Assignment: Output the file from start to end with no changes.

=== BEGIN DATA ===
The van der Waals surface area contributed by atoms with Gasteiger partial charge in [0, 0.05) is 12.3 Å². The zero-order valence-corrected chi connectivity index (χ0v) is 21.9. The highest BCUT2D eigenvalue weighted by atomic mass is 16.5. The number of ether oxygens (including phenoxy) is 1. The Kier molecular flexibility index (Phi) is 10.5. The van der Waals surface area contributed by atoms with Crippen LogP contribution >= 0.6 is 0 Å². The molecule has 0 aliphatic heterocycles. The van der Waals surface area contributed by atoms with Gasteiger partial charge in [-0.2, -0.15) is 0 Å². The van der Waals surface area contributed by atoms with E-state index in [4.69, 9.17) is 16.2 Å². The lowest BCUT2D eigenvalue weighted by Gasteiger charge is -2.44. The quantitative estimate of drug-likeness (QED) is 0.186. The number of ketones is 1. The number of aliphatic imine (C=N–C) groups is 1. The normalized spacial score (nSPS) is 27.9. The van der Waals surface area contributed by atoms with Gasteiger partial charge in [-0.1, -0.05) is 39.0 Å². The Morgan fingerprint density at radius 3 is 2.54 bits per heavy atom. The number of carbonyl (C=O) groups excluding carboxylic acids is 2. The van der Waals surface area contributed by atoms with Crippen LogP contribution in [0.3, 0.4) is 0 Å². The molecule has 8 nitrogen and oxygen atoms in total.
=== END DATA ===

The van der Waals surface area contributed by atoms with Gasteiger partial charge in [0, 0.05) is 12.3 Å². The zero-order valence-corrected chi connectivity index (χ0v) is 21.9. The highest BCUT2D eigenvalue weighted by atomic mass is 16.5. The number of ether oxygens (including phenoxy) is 1. The Kier molecular flexibility index (Phi) is 10.5. The van der Waals surface area contributed by atoms with Crippen LogP contribution >= 0.6 is 0 Å². The molecule has 0 aliphatic heterocycles. The van der Waals surface area contributed by atoms with Gasteiger partial charge in [-0.2, -0.15) is 0 Å². The van der Waals surface area contributed by atoms with E-state index in [4.69, 9.17) is 16.2 Å². The lowest BCUT2D eigenvalue weighted by Gasteiger charge is -2.44. The quantitative estimate of drug-likeness (QED) is 0.186. The number of ketones is 1. The number of aliphatic imine (C=N–C) groups is 1. The normalized spacial score (nSPS) is 27.9. The van der Waals surface area contributed by atoms with Gasteiger partial charge in [-0.1, -0.05) is 39.0 Å². The Morgan fingerprint density at radius 3 is 2.54 bits per heavy atom. The number of carbonyl (C=O) groups excluding carboxylic acids is 2. The van der Waals surface area contributed by atoms with Crippen LogP contribution in [0.3, 0.4) is 0 Å². The molecule has 8 nitrogen and oxygen atoms in total.